ConclusionPrivate sector productivity in the United States has increased in recent years while productivity in education has declined. Although there are many ways that education productivity could be defined and measured, it is unlikely that any reasonable measure would show a great productivity increase, given a major escalation of inputs (whether measured by labor or dollars) with most output measures remaining relatively unchanged.Education policy has traditionally ignored any consideration of productivity. Indeed, consid-ering productivity has generally been viewed as something bad, something that can only have bad implications for educational quality and for school policy (Callahan, 1962). In today’s world of fiscal imbalances and budgetary pressures, it seems impossible to continue ignoring productivity.Given the disconnect between inputs and outputs and the fact that inputs are unlikely to con-tinue to increase as quickly as they have in the past (Guthrie & Ettema, 2012), a close examina-tion of the current practices that undermine productivity increases in education and a thoughtful exploration of alternative practices that might reverse this trend is in order.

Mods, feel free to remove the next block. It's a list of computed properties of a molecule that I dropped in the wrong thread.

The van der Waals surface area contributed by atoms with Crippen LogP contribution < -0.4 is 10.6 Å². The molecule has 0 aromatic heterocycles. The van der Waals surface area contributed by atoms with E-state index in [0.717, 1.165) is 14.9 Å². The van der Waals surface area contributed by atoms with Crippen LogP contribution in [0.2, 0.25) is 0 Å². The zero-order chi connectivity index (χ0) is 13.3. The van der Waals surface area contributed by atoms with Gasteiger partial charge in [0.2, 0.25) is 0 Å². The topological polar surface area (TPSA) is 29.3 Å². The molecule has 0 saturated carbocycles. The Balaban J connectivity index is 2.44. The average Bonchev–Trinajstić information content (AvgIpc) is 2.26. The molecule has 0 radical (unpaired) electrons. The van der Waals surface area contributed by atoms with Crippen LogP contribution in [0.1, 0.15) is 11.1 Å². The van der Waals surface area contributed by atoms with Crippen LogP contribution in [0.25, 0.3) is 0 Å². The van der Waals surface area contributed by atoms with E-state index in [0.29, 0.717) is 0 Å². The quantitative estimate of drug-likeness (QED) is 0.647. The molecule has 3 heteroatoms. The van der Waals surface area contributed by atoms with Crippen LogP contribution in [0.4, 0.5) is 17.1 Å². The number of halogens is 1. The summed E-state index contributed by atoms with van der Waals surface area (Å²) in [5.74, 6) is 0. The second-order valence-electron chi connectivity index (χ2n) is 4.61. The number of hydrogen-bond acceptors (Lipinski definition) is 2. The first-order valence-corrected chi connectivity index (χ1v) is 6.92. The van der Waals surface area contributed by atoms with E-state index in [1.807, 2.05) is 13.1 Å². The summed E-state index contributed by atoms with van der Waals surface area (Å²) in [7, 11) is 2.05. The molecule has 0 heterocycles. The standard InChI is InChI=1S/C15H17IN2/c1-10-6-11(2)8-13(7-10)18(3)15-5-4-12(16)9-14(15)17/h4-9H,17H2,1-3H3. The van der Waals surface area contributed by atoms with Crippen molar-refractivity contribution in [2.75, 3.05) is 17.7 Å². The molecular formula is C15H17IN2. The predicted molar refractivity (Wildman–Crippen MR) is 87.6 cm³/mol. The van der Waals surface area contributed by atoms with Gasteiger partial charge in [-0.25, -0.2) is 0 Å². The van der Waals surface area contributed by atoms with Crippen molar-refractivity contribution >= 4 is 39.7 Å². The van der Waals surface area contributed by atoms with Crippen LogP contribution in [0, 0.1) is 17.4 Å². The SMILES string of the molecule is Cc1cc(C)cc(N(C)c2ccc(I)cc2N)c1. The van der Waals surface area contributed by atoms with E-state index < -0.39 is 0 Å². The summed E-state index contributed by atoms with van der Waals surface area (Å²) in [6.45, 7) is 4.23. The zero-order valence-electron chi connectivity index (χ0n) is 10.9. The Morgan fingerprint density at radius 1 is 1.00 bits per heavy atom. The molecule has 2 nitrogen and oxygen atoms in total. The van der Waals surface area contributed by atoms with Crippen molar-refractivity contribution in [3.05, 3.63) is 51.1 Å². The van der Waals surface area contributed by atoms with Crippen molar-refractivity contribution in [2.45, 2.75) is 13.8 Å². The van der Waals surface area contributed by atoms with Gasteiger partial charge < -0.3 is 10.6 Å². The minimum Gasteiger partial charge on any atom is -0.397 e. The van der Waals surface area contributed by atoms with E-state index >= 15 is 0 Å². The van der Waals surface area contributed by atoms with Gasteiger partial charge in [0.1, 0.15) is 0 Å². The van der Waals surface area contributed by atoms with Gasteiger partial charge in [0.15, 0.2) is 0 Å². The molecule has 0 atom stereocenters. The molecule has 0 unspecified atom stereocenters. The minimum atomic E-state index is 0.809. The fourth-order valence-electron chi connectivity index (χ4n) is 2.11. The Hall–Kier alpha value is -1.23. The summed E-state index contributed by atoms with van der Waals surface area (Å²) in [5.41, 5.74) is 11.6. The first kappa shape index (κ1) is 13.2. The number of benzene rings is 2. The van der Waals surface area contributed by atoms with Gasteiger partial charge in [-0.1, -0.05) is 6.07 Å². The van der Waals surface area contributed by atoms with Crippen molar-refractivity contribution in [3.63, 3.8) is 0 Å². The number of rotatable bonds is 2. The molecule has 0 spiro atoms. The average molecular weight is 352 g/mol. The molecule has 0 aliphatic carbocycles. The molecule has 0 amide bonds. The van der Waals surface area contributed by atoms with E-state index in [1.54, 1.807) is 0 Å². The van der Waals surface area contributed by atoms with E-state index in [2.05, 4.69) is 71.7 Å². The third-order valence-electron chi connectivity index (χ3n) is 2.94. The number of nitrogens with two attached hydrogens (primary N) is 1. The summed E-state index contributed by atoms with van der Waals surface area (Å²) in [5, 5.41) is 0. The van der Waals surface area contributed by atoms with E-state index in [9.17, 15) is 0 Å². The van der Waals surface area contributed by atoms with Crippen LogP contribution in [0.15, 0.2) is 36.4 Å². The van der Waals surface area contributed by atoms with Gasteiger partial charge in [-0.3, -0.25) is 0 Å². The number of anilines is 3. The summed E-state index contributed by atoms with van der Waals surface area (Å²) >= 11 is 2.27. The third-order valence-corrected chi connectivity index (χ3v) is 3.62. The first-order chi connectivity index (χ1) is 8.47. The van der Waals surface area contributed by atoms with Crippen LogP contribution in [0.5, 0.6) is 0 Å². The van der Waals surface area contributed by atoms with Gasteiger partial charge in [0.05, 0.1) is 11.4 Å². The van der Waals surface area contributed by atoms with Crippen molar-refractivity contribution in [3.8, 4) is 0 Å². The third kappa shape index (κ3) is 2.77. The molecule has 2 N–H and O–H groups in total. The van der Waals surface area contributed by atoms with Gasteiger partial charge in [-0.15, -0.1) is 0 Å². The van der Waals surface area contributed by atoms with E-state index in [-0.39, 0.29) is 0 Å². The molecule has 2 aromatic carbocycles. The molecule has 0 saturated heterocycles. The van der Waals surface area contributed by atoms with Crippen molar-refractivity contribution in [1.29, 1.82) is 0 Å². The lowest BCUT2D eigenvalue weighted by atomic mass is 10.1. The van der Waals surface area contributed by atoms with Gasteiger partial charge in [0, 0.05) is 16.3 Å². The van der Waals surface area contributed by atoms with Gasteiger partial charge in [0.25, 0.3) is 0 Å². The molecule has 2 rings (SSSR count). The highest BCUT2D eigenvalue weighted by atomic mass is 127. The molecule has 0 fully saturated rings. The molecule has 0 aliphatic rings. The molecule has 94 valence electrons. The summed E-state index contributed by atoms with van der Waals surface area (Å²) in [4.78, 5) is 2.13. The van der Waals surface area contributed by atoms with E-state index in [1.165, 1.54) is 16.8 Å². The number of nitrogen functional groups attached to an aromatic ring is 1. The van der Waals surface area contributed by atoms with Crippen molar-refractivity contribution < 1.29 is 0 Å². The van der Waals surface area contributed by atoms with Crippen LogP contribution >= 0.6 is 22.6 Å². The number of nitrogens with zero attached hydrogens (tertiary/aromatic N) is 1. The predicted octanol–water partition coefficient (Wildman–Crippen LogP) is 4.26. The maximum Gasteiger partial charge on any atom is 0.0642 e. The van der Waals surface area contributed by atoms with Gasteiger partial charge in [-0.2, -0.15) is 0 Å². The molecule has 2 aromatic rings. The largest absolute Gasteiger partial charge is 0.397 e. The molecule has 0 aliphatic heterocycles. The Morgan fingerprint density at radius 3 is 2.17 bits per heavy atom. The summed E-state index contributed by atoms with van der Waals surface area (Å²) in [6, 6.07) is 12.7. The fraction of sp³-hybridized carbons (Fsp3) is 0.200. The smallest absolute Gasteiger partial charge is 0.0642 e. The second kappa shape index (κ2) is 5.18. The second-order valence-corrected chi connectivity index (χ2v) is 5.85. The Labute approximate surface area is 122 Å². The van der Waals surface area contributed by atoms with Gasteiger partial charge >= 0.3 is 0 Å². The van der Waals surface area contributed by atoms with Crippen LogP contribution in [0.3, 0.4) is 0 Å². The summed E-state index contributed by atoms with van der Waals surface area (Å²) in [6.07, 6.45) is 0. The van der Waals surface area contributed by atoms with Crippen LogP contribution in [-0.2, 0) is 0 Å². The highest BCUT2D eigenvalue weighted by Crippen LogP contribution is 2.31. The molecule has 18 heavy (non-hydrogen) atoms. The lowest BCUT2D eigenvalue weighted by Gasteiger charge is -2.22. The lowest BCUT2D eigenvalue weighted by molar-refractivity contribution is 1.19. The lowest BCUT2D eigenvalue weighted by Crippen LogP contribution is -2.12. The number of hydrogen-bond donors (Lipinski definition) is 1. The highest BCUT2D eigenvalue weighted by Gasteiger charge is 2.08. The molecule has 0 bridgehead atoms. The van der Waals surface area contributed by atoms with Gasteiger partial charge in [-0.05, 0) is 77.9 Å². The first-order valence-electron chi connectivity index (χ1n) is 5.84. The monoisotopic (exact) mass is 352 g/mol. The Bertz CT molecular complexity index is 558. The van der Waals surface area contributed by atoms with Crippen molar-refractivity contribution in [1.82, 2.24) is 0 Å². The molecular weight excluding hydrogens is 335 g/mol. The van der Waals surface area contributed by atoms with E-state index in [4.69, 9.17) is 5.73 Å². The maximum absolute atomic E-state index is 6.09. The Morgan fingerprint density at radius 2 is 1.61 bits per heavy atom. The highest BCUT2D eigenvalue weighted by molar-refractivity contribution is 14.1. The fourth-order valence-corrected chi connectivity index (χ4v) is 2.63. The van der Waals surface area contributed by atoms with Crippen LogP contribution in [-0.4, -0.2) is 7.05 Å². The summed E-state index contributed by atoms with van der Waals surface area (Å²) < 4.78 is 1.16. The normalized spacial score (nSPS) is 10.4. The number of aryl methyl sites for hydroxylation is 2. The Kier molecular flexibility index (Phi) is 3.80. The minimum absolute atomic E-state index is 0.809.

Hanushek and Ettema 181AppendixFigure A2.Hispanic–White achievement gaps, 1975-2012.Source.NAEP scores- Data on NAEP Long-Term Trend Mathematics Assessments from data explorer at .ed.gov/nationsreportcard/lttdata/.Note.NAEP = National Assessment of Educational Progress.Figure A1.Black–White achievement gaps, 1975-2012.Source.NAEP scores: Data on NAEP Long-Term Trend Mathematics Assessments from data explorer at .ed.gov/nationsreportcard/lttdata/.Note.NAEP = National Assessment of Educational Progress.
182The American Economist 62(2) Authors’ NoteThe views expressed in this article are those of the authors and do not necessarily reflect the position or policy of TNTP.Declaration of Conflicting InterestsThe author(s) declared no potential conflicts of interest with respect to the research, authorship, and/or publication of this article.FundingThe author(s) received no financial support for the research, authorship, and/or publication of this article.Notes1. The National Assessment of Educational Progress (NAEP) is a nationally representative test in differ-ent subjects of students at different ages. It is often called “The Nation’s Report Card” (see .ed.gov/nationsreportcard/).2. This study is closely related to analysis in Texas (Combs, 2010).3. The Common Core is a set of content standards for each grade and subject. It was designed to unify the standards across states, but it became controversial because it impinged on the right of each state to control its own schools. For a description of the effort, see .
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- Eric A. Hanushek, NAEP.